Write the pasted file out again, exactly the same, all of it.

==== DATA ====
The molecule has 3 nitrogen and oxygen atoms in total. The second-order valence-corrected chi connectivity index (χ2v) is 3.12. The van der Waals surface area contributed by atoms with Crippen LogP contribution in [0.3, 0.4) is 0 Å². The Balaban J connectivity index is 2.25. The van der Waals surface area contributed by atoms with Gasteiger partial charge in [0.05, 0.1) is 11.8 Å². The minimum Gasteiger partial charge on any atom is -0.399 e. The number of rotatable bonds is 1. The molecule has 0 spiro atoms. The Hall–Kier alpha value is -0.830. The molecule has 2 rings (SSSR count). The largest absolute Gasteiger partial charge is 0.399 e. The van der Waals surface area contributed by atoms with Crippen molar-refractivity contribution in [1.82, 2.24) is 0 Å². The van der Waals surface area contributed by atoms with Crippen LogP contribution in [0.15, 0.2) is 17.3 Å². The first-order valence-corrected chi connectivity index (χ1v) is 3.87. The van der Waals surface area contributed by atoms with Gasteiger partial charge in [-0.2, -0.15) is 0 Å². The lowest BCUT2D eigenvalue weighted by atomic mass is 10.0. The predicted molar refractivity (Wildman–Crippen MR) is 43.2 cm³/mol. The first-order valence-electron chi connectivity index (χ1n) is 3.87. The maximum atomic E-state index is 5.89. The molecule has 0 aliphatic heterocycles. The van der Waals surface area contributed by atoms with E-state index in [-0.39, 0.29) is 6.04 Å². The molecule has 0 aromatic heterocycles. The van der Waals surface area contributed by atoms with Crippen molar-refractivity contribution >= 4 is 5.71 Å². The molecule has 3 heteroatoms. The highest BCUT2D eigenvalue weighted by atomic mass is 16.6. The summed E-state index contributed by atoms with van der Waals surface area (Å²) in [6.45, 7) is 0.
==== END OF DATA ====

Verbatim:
The molecule has 3 nitrogen and oxygen atoms in total. The second-order valence-corrected chi connectivity index (χ2v) is 3.12. The van der Waals surface area contributed by atoms with Crippen LogP contribution in [0.3, 0.4) is 0 Å². The Balaban J connectivity index is 2.25. The van der Waals surface area contributed by atoms with Gasteiger partial charge in [0.05, 0.1) is 11.8 Å². The minimum Gasteiger partial charge on any atom is -0.399 e. The number of rotatable bonds is 1. The molecule has 0 spiro atoms. The Hall–Kier alpha value is -0.830. The molecule has 2 rings (SSSR count). The largest absolute Gasteiger partial charge is 0.399 e. The van der Waals surface area contributed by atoms with Crippen molar-refractivity contribution in [1.82, 2.24) is 0 Å². The van der Waals surface area contributed by atoms with Crippen LogP contribution in [0.15, 0.2) is 17.3 Å². The first-order valence-corrected chi connectivity index (χ1v) is 3.87. The van der Waals surface area contributed by atoms with Gasteiger partial charge in [-0.2, -0.15) is 0 Å². The lowest BCUT2D eigenvalue weighted by atomic mass is 10.0. The predicted molar refractivity (Wildman–Crippen MR) is 43.2 cm³/mol. The first-order valence-electron chi connectivity index (χ1n) is 3.87. The maximum atomic E-state index is 5.89. The molecule has 0 aliphatic heterocycles. The van der Waals surface area contributed by atoms with E-state index in [-0.39, 0.29) is 6.04 Å². The molecule has 0 aromatic heterocycles. The van der Waals surface area contributed by atoms with Crippen molar-refractivity contribution >= 4 is 5.71 Å². The molecule has 3 heteroatoms. The highest BCUT2D eigenvalue weighted by atomic mass is 16.6. The summed E-state index contributed by atoms with van der Waals surface area (Å²) in [6.45, 7) is 0.